An important facet of the Obama administration’s Race to the Top program (in which states compete for $4 billion in funding for innovative education reform efforts) is that, in order to qualify, states must remove their prohibitions on using student achievement data to evaluate teachers. Many states, including California, Indiana and Wisconsin, are getting rid of these “firewalls,” in order to make themselves eligible for the funding.
Last year, the state of New York passed a firewall law, and in a speech today at the Center for American Progress, New York City Mayor Michael Bloomberg called out the state legislature for making a bone-headed move:
A state can’t enter Race to the Top if it prohibits schools from using student achievement data to evaluate teachers, and that’s why California just repealed its prohibition on doing so. In New York, the state legislature passed a law last year that actually tells principals ‘you can evaluate teachers on any criteria you want, just not on student achievement data.’ That’s like saying to hospitals ‘you can evaluate surgeons on any criteria you want, just not patient survival rates.’ You really can’t make this up.
The firewall law is set to expire in June, and Bloomberg called on the state to not only throw firewalls into the dustbin of history, but also to “require all districts to create data-driven systems to comprehensively evaluate teachers and principals.”
Bloomberg appeared with Education Secretary Arne Duncan, who earlier in the morning highlighted Louisiana’s data tracking system, which the state uses to track not only teachers and students, but the ways in which the teachers themselves were educated:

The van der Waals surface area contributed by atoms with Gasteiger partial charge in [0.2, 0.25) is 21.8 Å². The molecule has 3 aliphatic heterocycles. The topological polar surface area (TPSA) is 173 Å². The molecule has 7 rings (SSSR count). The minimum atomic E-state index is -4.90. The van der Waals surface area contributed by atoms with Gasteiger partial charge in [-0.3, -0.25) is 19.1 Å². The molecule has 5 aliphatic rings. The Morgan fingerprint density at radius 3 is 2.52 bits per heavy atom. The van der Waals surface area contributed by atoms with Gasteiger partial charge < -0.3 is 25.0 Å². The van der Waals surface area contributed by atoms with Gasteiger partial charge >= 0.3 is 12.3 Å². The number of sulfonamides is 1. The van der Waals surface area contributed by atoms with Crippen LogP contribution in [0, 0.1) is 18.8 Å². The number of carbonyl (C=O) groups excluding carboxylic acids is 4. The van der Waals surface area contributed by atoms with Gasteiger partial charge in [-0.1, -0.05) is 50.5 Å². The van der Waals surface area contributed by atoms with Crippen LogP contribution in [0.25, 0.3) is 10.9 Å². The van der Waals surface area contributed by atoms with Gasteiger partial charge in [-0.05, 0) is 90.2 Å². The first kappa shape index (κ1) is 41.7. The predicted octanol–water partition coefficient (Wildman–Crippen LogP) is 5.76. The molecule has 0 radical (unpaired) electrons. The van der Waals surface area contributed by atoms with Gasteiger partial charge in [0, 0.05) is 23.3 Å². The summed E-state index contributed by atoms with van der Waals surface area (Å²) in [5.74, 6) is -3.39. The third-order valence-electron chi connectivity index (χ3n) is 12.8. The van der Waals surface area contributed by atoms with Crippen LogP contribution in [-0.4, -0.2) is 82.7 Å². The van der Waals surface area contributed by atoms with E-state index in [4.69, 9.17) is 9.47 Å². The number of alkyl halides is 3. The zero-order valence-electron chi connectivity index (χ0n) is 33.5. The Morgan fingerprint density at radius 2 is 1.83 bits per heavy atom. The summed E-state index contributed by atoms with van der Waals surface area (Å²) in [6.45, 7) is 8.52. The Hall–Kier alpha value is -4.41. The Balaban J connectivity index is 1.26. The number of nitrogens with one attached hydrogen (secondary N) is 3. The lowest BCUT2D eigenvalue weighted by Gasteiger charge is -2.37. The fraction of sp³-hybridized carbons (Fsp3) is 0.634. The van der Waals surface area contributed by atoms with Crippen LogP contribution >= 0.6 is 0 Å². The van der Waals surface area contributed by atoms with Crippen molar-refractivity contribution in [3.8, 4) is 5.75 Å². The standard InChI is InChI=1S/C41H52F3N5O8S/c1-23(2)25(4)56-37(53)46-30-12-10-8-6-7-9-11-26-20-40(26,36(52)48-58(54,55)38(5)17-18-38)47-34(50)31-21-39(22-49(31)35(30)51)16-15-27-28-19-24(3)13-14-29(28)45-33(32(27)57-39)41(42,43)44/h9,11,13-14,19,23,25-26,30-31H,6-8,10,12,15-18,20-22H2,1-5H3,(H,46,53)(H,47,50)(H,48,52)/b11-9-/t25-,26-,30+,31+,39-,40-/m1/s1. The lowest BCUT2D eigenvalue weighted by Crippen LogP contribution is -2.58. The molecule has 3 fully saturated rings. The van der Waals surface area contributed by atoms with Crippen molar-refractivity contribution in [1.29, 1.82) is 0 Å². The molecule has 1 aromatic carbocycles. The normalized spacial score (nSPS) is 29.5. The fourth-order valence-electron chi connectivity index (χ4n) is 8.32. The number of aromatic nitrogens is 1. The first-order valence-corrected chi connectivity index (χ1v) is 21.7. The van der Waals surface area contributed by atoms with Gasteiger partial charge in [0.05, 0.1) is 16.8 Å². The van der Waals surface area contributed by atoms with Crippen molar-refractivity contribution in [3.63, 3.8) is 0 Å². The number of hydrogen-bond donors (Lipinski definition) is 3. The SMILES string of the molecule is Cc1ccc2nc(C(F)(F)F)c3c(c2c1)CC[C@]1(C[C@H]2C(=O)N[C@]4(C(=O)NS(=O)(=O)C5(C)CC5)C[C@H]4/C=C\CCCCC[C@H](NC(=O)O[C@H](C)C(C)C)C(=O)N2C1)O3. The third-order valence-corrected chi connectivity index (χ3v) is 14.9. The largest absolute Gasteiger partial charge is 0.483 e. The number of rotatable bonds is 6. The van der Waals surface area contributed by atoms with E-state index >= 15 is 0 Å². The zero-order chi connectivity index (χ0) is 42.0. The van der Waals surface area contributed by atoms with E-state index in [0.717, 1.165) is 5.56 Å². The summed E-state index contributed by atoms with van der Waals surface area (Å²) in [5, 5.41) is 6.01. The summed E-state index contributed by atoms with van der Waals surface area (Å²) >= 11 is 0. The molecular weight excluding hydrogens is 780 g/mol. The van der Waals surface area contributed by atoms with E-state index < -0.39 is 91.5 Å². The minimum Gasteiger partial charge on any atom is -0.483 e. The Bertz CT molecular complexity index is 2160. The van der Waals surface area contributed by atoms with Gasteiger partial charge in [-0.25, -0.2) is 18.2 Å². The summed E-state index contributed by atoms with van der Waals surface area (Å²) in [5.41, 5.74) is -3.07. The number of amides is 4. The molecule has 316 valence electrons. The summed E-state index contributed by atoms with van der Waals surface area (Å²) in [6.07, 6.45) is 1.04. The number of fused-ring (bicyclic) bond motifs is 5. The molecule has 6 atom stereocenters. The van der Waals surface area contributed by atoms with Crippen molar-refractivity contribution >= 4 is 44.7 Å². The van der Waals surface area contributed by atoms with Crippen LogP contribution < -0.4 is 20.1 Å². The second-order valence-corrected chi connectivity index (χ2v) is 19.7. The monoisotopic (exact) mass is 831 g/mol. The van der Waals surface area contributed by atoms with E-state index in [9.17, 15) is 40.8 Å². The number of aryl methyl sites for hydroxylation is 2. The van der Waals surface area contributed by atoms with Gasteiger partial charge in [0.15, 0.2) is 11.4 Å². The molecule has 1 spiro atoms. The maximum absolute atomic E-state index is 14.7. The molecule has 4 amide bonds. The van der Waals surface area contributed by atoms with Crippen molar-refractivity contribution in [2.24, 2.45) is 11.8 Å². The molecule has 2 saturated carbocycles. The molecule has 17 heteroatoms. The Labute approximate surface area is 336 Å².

Louisiana tracks students’ progress, they track teachers back to students, and they track teachers back to their school of education, back to their different certification routes, so that after hundreds of thousands of students and tens of thousands of teachers, you see schools of education literally changing their curriculum based upon the results of the students of their alumni. Louisiana doesn’t have some technology the rest of the country can’t figure out…So I question why, when it’s not some miracle technology that Louisiana’s patented and won’t share with the rest of the world, why is it, today, we only have one state operating in this manner?
As Robin Chait has explained, “the way we currently pay teachers in this country isn’t working. There’s a strong consensus that it’s not working and we need to try different things. Pay for performance is one of the most promising strategies that we have to experiment with in order to reinvigorate the teacher workforce, especially in high-poverty schools.”